Balan Wonderworld test: failed comeback for Yuji Naka, creator of Sonic and Nights

Games
No Comments
22
The test

Yuji Naka, do you know? This Japanese developer had his heyday in the 90s, when he led the Sonic Team at Sega. The happy man returns to us today with Balan Wonderworld, this time edited by Square Enix. This new production is also a platform game, just like the different episodes of Sonic or Nights into Dreams, it was quite logical to expect an additional hit. Alas, it’s a safe bet that this “wonderful” world will in reality not be unanimous at all.

Balan WonderworldBefore entering the wonderful world of Balan, the player must choose the character they wish to play as. It can be a boy (Leo Craig) or a girl (Emma Cole), each of which can be declined in four different “hair / skin color” combinations. The ensuing introductory cinematic, yet precomputed, has the good taste to take into account our selection. It is also very pleasing to the eye, just like the many other cinematic sequences that run through the adventure. The game is in fact available in twelve different chapters, each of which tells a specific little story, like a tale. Whether it is “The man who rises against the storm”, “The diver and the dolphin”, “The girl passionate about insects”, “The boy who wanted to be one with le vent “, from” The girl and the kitten “or even from” The lady who adores the birds “, each world is entitled to its small quality videos, as well as to a musical” happy end “once the local boss defeated. Indeed, Balan Wonderworld does not hesitate to play the musical comedy card to make his universe even more enchanting. This singularity works quite well and highlights the fictitious language used in these songs.

Balan Wonderworld

This is not the only peculiarity of the game, which offers gameplay articulated around a single action button! By default, this command allows you to jump, and therefore to cross certain platforms or to crush basic enemies. But the creator of Sonic was not born late, he obviously has something else to offer us. Each level contains a few costumes that you can put on to acquire a new skill. It can be an improved jump (long jump, swirling jump like the Tazmanian devil to destroy certain rocks, “groundbreaker” jump to drive in posts or destroy certain blocks), a single attack (spitting dragon flames) or combined with a jump (discharge of electricity from the “meduzap”), a new way of moving (on a bubble, through thin walls, by climbing on spider webs present in the sets) or even this or that variation of gameplay (gecko outfit to climb up to seeds, candle costume to light torches and burn wicks, cloudy sheep appearance to float on drafts, “minirouage” disguise to operate mechanisms, etc.).

Balan Wonderworld

THE CLOTHES DO NOT MAKE THE MAN

Balan WonderworldIf this profusion of costumes is a guarantee of a certain variety, and even of a certain variety, we can all the same notice some redundancies in the lot. For example, being able to move around a bubble for a few moments is more or less a long jump mechanic. There was therefore material to be trimmed a little in the fat. Especially with more than 80 costumes on the counter, it is difficult to remember the effect of each outfit. This point is however essential because, a little like a Metroidvania, it is necessary to return regularly in the levels already completed, provided with costumes unlocked in later worlds, in order to be able to access areas previously unreachable. These comings and goings also seem a bit laborious. Conversely, the fights are too quickly dispatched. Hostile creatures that come our way most often die from the slightest hit, while it only takes two or three attacks to take down the bosses in each world.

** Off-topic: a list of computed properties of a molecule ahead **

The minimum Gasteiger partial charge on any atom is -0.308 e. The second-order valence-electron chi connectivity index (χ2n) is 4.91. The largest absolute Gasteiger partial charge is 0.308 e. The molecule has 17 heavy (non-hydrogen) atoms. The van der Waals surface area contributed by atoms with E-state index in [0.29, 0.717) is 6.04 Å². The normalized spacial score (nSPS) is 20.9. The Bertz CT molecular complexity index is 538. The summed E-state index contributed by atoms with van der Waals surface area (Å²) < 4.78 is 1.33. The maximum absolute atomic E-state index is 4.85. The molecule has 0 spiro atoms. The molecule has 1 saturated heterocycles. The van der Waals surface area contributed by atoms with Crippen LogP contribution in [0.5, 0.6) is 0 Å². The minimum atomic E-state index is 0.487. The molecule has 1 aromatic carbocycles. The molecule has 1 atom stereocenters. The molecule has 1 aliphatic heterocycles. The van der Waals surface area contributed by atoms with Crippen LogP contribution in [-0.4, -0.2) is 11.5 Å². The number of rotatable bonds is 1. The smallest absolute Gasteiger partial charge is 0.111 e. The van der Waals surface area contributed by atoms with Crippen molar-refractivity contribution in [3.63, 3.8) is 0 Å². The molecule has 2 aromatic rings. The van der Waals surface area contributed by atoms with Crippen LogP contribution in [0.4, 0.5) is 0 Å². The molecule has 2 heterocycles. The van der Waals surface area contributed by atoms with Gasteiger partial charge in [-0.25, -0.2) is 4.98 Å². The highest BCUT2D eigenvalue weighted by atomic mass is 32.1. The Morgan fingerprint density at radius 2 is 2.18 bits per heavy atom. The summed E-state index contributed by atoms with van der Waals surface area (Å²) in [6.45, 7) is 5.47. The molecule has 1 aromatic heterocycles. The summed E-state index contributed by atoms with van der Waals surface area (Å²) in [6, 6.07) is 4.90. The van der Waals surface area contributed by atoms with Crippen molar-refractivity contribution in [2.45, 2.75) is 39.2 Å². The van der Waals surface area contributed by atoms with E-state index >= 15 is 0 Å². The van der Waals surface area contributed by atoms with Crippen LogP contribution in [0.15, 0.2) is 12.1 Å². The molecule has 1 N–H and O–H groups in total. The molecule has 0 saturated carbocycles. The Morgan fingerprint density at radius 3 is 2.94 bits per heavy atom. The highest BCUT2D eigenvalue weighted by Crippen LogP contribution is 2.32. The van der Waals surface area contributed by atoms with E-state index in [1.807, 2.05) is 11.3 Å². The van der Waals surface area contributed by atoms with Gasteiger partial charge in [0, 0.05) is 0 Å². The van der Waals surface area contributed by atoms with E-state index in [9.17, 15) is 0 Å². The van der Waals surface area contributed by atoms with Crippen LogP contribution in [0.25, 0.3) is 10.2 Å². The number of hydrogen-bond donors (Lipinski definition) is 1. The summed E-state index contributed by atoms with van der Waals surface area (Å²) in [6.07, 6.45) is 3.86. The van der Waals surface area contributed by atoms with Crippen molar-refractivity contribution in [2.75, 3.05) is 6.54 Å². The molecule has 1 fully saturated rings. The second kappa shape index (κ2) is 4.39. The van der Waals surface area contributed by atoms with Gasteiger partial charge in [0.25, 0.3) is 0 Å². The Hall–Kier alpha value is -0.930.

Balan Wonderworld

Exploration is therefore much more important than fighting, even if it should be noted that tougher enemies end up landing when one traverses the same level several times. Unfortunately, this exploration is complicated by a camera that makes its own when our hero is attached to a wall. It then becomes impossible to find a suitable angle to observe the surroundings. This flaw takes us straight back to the late 90s or early 2000s, just as the graphics will say gossip. It is true that the modeling of the decorations remains rather summary. In addition, the artistic direction very colorful and which goes a little in all directions can seduce as well as annoy. These dreamlike decors which sometimes distort or shelter oversized figures have their charm, but the graphic style also seems dated. It also regularly recalls that of Nights into Dreams, which dates all the same from 1996 … To top it off, Balan Wonderworld is tripping up when it comes to accessibility.

If the colorful graphics and the simplistic fights seem to aim the adventure at a young audience, the lack of explanations on certain concepts comes as to unnecessarily complicate the approach of the players. Whether it is the tower to be repaired in the central hub, the exact role of the different friendly creatures that we release (the reds help you attack, the roses bring back items …) or even the possibility to bring one of these “Tims” with us in the levels, everything is poorly explained. The game even allows itself to never inform the players of an essential feature: it is possible to draw from our reserve of costumes if we remain motionless for a few moments at a checkpoint. Knowing that it is necessary to wear a particular outfit to pass a particular section, this point clearly deserved to be taught to users. In the end it’s the whole game that seems a bit wobbly and a bit dated. Yet we feel that there is a soul and a real potential behind these various blunders. Patience and benevolence are therefore required before embarking on the adventure, which unfortunately most players may not appreciate.

Balan Wonderworld


Source

Read also

Menu